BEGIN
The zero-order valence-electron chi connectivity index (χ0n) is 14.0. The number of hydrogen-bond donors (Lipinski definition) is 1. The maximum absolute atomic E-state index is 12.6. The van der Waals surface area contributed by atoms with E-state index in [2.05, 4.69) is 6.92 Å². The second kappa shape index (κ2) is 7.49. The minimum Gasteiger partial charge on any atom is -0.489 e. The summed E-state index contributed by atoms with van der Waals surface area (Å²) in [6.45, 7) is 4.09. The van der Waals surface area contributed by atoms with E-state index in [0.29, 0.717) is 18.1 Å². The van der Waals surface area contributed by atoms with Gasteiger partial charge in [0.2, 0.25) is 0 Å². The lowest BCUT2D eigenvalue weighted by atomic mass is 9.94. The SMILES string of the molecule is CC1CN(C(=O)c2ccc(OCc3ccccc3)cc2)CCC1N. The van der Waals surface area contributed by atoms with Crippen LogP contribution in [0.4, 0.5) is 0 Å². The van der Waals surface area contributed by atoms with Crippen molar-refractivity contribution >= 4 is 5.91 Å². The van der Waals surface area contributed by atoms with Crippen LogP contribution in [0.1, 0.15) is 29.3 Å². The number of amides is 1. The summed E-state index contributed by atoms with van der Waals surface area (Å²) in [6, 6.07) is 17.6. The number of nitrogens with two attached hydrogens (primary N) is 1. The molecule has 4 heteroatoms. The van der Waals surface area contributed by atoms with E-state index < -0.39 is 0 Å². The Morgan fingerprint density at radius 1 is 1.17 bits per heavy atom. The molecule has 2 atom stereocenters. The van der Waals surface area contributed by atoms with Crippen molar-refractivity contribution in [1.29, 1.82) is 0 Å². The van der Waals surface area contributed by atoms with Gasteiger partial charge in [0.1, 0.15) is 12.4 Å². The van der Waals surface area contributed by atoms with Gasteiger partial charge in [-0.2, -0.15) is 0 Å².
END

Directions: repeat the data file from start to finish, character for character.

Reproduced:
The zero-order valence-electron chi connectivity index (χ0n) is 14.0. The number of hydrogen-bond donors (Lipinski definition) is 1. The maximum absolute atomic E-state index is 12.6. The van der Waals surface area contributed by atoms with E-state index in [2.05, 4.69) is 6.92 Å². The second kappa shape index (κ2) is 7.49. The minimum Gasteiger partial charge on any atom is -0.489 e. The summed E-state index contributed by atoms with van der Waals surface area (Å²) in [6.45, 7) is 4.09. The van der Waals surface area contributed by atoms with E-state index in [0.29, 0.717) is 18.1 Å². The van der Waals surface area contributed by atoms with Gasteiger partial charge in [0.2, 0.25) is 0 Å². The lowest BCUT2D eigenvalue weighted by atomic mass is 9.94. The SMILES string of the molecule is CC1CN(C(=O)c2ccc(OCc3ccccc3)cc2)CCC1N. The van der Waals surface area contributed by atoms with Crippen LogP contribution in [0.4, 0.5) is 0 Å². The van der Waals surface area contributed by atoms with Crippen molar-refractivity contribution >= 4 is 5.91 Å². The van der Waals surface area contributed by atoms with Crippen LogP contribution in [0.1, 0.15) is 29.3 Å². The number of amides is 1. The summed E-state index contributed by atoms with van der Waals surface area (Å²) in [6, 6.07) is 17.6. The number of nitrogens with two attached hydrogens (primary N) is 1. The molecule has 4 heteroatoms. The van der Waals surface area contributed by atoms with E-state index < -0.39 is 0 Å². The Morgan fingerprint density at radius 1 is 1.17 bits per heavy atom. The molecule has 2 atom stereocenters. The van der Waals surface area contributed by atoms with Crippen molar-refractivity contribution in [1.29, 1.82) is 0 Å². The van der Waals surface area contributed by atoms with Gasteiger partial charge in [0.1, 0.15) is 12.4 Å². The van der Waals surface area contributed by atoms with Gasteiger partial charge in [-0.2, -0.15) is 0 Å².